It's one thing to be addicted to a drug, but it's worse to be hooked because someone else is addicted.
The someone in this case is Bank of America, along with JPMorgan Chase, Wells Fargo and other members of the big bankers gang. The drug they're hooked on is one they love, rely on, and have no desire to shake: consumer fees. Such assessments on their own customers are now a major source of income in their banking systems, and they're more creative than other kinds of junkies in finding ways to get more of the stuff.
One especially infuriating creation by these fee junkies is one that hooks you to their addiction: Internet banking. To draw you in, they initially offered free online bill-paying, electronic deposits, etc. "Sign up with us," they purred, "we're here to serve you!"
Millions were lured in. But then — gotcha! — "free" soon turned into fees. Well, customers could just move their Internet business to another bank, right? Not so simple. The banks have deliberately wired their technology to make it a pain in the rear for anyone to switch. Instead of just click on "move," you have to disentangle each one of your electronic transactions separately — your various credit card accounts, rent payments, utility bills, etc., etc.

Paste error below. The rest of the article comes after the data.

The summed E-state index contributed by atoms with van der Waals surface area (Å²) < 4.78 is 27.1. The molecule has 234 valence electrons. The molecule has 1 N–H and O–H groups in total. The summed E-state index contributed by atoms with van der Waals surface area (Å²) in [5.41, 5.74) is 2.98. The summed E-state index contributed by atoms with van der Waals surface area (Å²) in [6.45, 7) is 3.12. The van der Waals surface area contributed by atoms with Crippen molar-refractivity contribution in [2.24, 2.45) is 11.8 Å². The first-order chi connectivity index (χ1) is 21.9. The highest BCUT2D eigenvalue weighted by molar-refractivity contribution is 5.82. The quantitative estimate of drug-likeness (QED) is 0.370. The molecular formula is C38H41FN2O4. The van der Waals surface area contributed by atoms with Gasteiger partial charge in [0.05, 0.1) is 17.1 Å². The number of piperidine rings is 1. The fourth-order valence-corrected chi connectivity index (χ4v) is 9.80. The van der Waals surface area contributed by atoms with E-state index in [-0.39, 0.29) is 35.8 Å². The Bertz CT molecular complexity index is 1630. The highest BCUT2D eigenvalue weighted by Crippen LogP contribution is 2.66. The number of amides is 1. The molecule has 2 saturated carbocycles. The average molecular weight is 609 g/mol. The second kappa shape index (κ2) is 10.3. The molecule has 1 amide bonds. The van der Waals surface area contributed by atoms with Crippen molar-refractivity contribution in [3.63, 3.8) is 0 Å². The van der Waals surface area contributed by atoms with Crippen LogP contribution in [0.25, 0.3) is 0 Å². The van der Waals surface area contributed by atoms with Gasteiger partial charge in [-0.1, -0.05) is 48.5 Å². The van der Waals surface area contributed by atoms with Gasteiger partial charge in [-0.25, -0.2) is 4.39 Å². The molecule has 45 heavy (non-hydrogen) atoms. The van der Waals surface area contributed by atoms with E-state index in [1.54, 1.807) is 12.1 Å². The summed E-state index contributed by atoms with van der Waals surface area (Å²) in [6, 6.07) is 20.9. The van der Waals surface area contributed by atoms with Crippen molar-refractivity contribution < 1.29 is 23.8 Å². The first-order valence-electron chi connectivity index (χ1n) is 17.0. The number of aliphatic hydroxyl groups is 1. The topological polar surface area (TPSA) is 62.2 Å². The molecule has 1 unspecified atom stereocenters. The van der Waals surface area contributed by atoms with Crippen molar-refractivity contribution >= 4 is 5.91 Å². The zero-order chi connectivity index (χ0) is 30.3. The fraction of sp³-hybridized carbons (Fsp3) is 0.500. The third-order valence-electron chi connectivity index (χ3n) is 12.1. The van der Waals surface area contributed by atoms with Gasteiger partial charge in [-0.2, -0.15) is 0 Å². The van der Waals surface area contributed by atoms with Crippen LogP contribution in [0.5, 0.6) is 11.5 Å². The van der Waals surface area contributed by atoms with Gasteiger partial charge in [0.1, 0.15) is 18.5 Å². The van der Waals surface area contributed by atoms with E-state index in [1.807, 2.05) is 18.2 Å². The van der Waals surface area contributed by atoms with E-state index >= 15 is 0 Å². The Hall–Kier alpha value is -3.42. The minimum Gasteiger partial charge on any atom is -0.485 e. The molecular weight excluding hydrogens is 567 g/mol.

One fellow who tried to move from Bank of America says he was so overwhelmed by the complications of switching dozens of his online arrangements that he gave up: "I'm really annoyed," he told the New York Times, "but someone at Bank of America made that calculation."
Rep. Brad Miller, D-N.C., having made his own calculation that consumers should be able to move at will, has introduced a bill in Congress to make it easier for customers to free themselves from their bank's fee addiction. For information, go to Rep. Miller's website at bradmiller.house.gov.
Jim Hightower is the best-selling author of Swim Against the Current: Even a Dead Fish Can Go With the Flow, on sale now from Wiley Publishing. For more information, visit jimhightower.com.